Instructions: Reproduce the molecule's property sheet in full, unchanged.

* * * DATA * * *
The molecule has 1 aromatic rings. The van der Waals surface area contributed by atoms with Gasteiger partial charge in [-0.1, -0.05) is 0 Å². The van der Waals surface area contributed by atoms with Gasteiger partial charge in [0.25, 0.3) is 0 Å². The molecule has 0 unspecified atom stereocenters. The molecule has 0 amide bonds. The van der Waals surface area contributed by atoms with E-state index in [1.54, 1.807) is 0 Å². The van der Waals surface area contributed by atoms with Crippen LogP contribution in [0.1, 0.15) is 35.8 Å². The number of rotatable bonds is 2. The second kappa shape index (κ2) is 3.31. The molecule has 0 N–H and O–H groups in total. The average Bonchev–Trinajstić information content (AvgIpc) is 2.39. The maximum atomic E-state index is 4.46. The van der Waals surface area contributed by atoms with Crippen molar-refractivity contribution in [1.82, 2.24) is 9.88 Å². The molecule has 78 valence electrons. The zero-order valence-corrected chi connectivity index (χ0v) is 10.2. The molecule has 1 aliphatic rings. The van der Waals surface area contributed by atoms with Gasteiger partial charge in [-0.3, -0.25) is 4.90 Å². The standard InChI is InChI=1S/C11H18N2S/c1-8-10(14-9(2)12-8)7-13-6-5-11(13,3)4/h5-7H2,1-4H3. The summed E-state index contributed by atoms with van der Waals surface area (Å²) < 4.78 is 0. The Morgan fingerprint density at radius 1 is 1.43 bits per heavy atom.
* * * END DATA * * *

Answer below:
The molecule has 1 aromatic rings. The van der Waals surface area contributed by atoms with Gasteiger partial charge in [-0.1, -0.05) is 0 Å². The van der Waals surface area contributed by atoms with Gasteiger partial charge in [0.25, 0.3) is 0 Å². The molecule has 0 unspecified atom stereocenters. The molecule has 0 amide bonds. The van der Waals surface area contributed by atoms with E-state index in [1.54, 1.807) is 0 Å². The van der Waals surface area contributed by atoms with Crippen LogP contribution in [0.1, 0.15) is 35.8 Å². The number of rotatable bonds is 2. The second kappa shape index (κ2) is 3.31. The molecule has 0 N–H and O–H groups in total. The average Bonchev–Trinajstić information content (AvgIpc) is 2.39. The maximum atomic E-state index is 4.46. The van der Waals surface area contributed by atoms with Crippen molar-refractivity contribution in [1.82, 2.24) is 9.88 Å². The molecule has 78 valence electrons. The zero-order valence-corrected chi connectivity index (χ0v) is 10.2. The molecule has 1 aliphatic rings. The van der Waals surface area contributed by atoms with Gasteiger partial charge in [-0.3, -0.25) is 4.90 Å². The standard InChI is InChI=1S/C11H18N2S/c1-8-10(14-9(2)12-8)7-13-6-5-11(13,3)4/h5-7H2,1-4H3. The summed E-state index contributed by atoms with van der Waals surface area (Å²) < 4.78 is 0. The Morgan fingerprint density at radius 1 is 1.43 bits per heavy atom.